Immigration Law for Individuals
Our experienced immigration law department helps individuals and families with full spectrum of immigration needs.
Family based Immigration Law
Historically, the influx of immigrants to northeast Ohio fueled the area’s growth. Today immigrants continue to support the vitality of the area. Dworken & Bernstein’s family based immigration law department helps immigrants through the process of becoming a permanent United States citizen. If you or a family member need guidance at any point in the immigration process, do not hesitate to call on one of our family immigration lawyers.
Immigration services are available that cover the broad spectrum of individual needs, including:
- family-based petitions
- applications for permanent residence or “green card” status
- applications for citizenship, travel documents
- consular processing of non-immigrant visas, such as student, visitor/business visas, investor visas,
- employment-based visas, and intra-company transfers for individual employees
- filing of asylum applications
- refugee family reunification applications
- special immigrant juvenile status applications
- Deferred Action for Childhood Arrivals applications
Representation of foreign nationals who are involved in removal proceedings before the immigration court or who wish to appeal their cases to the Board of Immigration Appeals is available. We represent individuals who are detained by Immigration and Customs Enforcement. Our legal services also include the representation and assistance with interviews required by the United States Citizenship and Immigration Services for the full range of employment and family-based petitions.
Frequently Asked Questions About Family based Immigration Law
Dworken & Bernstein can advise you on issues of immigration and naturalization and can assist you in filing immigration or naturalization petitions and other documents.
How can I obtain permission to work in the United States?
A: There are many different ways for foreign nationals to work in the United States. H-2A and H-2B visas can be issued for temporary and agricultural workers. For those who have bachelor’s degrees, H-1B visas may be available for “specialty occupation” work. Foreign workers can also obtain L visas to work for an associate or affiliate office in the United States. Permission to work in the United States can also be obtained by an employer-sponsored green card application or incident to status in another visa category.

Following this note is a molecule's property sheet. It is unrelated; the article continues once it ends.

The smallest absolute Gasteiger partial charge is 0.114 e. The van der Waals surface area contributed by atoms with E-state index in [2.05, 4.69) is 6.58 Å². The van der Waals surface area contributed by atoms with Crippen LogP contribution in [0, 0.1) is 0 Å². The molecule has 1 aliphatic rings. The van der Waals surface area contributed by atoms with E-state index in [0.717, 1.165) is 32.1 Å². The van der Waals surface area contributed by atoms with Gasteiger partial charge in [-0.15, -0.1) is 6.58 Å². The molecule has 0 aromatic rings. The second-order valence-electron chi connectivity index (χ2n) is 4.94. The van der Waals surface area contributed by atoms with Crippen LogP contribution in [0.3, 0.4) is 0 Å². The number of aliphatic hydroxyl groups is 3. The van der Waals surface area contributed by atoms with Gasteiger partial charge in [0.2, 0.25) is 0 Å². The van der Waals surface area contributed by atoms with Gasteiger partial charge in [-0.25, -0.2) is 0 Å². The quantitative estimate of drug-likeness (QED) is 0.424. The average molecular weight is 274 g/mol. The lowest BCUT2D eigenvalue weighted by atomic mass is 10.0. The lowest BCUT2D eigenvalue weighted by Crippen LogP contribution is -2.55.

How can I get a green card?
A: There are several paths to obtain permanent residence or “green card” status in the United States. Family members who are United States citizens or permanent residents can file an immigrant petition or “I-130” so that you may be able to obtain your green card. Employers can also file immigrant petitions for sponsored employees to obtain permanent residence. Refugees and asylees may obtain green cards after a certain amount of time in the United States. Thousands of people every year obtain permanent residence through the Diversity Visa Lottery, which is offered through the Department of State. Finally, green cards can be obtained for applicants of the “EB-5” program, which grants permanent residents to investors who create new jobs.
How do I know if I qualify for the Dream Act?
A: On June 15, 2012, President Obama announced a new program for Dreamers called “Deferred Action for Childhood Arrivals” or DACA. In order to qualify for DACA, you must prove that:
1) you were under the age of 31 on June 15, 2012
2) you came to the United States before the age of 16
3) you have continuously lived in the United States since June 15, 2012
4) you were present in the United States on June 15, 2012, and at the time of applying
5) as of June 15, 2012, you had previously entered without inspection or your previous status had expired
6) you are currently in school or have graduated
7) have not been convicted of a felony, a significant misdemeanor, or three or more misdemeanors.
How does an individual apply for United States Citizenship?
A: In order to apply for naturalization, you must:
1) be at least 18 years old
2) have your green card for at least 5 years or 3 years if married to a United States citizen
3) show that you have been physically present in the United States for at least 30 months/18 months if married to United States citizen
4) have lived in the state where you plan to apply for at least 3 months.
You will have to file Form N-400, and, along with a civics and English test, you will have to prove that you have been a person of good moral character prior to applying. If approved, citizenship is granted at an oath ceremony, and you can then apply for your United States passport.